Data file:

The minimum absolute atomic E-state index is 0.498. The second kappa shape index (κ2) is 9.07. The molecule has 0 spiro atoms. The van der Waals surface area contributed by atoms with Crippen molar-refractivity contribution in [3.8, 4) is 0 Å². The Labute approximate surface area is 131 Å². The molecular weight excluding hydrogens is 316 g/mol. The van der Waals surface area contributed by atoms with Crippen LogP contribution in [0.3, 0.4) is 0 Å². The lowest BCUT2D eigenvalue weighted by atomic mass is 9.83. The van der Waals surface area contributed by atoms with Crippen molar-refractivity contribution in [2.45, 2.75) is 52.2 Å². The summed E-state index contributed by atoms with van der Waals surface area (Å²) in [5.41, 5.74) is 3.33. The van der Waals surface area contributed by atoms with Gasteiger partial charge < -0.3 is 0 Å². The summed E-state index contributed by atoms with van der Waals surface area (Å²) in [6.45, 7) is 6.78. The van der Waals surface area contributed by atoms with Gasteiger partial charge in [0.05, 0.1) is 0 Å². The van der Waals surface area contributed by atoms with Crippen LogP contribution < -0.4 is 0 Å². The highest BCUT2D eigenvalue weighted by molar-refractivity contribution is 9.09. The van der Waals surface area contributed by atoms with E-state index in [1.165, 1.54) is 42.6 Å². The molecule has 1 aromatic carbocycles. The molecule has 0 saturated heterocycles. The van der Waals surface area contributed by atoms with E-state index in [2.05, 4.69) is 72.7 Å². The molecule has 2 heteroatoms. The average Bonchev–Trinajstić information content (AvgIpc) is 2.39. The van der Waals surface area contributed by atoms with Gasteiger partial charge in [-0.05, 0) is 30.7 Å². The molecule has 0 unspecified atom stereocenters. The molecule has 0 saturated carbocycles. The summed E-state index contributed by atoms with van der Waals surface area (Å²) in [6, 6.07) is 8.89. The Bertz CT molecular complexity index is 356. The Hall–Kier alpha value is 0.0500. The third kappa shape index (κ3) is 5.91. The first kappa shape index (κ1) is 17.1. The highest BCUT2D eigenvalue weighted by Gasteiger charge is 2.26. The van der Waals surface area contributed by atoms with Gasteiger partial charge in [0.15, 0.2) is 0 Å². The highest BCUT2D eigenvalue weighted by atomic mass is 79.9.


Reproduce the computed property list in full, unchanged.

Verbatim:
The minimum absolute atomic E-state index is 0.498. The second kappa shape index (κ2) is 9.07. The molecule has 0 spiro atoms. The van der Waals surface area contributed by atoms with Crippen molar-refractivity contribution in [3.8, 4) is 0 Å². The Labute approximate surface area is 131 Å². The molecular weight excluding hydrogens is 316 g/mol. The van der Waals surface area contributed by atoms with Crippen LogP contribution in [0.3, 0.4) is 0 Å². The lowest BCUT2D eigenvalue weighted by atomic mass is 9.83. The van der Waals surface area contributed by atoms with Crippen molar-refractivity contribution in [2.45, 2.75) is 52.2 Å². The summed E-state index contributed by atoms with van der Waals surface area (Å²) in [5.41, 5.74) is 3.33. The van der Waals surface area contributed by atoms with Gasteiger partial charge < -0.3 is 0 Å². The summed E-state index contributed by atoms with van der Waals surface area (Å²) in [6.45, 7) is 6.78. The van der Waals surface area contributed by atoms with Gasteiger partial charge in [0.05, 0.1) is 0 Å². The van der Waals surface area contributed by atoms with Crippen LogP contribution < -0.4 is 0 Å². The highest BCUT2D eigenvalue weighted by molar-refractivity contribution is 9.09. The van der Waals surface area contributed by atoms with E-state index in [1.165, 1.54) is 42.6 Å². The molecule has 1 aromatic carbocycles. The molecule has 0 saturated heterocycles. The van der Waals surface area contributed by atoms with E-state index in [2.05, 4.69) is 72.7 Å². The molecule has 2 heteroatoms. The average Bonchev–Trinajstić information content (AvgIpc) is 2.39. The van der Waals surface area contributed by atoms with Gasteiger partial charge in [-0.05, 0) is 30.7 Å². The molecule has 0 unspecified atom stereocenters. The molecule has 0 saturated carbocycles. The summed E-state index contributed by atoms with van der Waals surface area (Å²) in [6, 6.07) is 8.89. The Bertz CT molecular complexity index is 356. The Hall–Kier alpha value is 0.0500. The third kappa shape index (κ3) is 5.91. The first kappa shape index (κ1) is 17.1. The highest BCUT2D eigenvalue weighted by Gasteiger charge is 2.26. The van der Waals surface area contributed by atoms with Gasteiger partial charge in [0.15, 0.2) is 0 Å². The highest BCUT2D eigenvalue weighted by atomic mass is 79.9.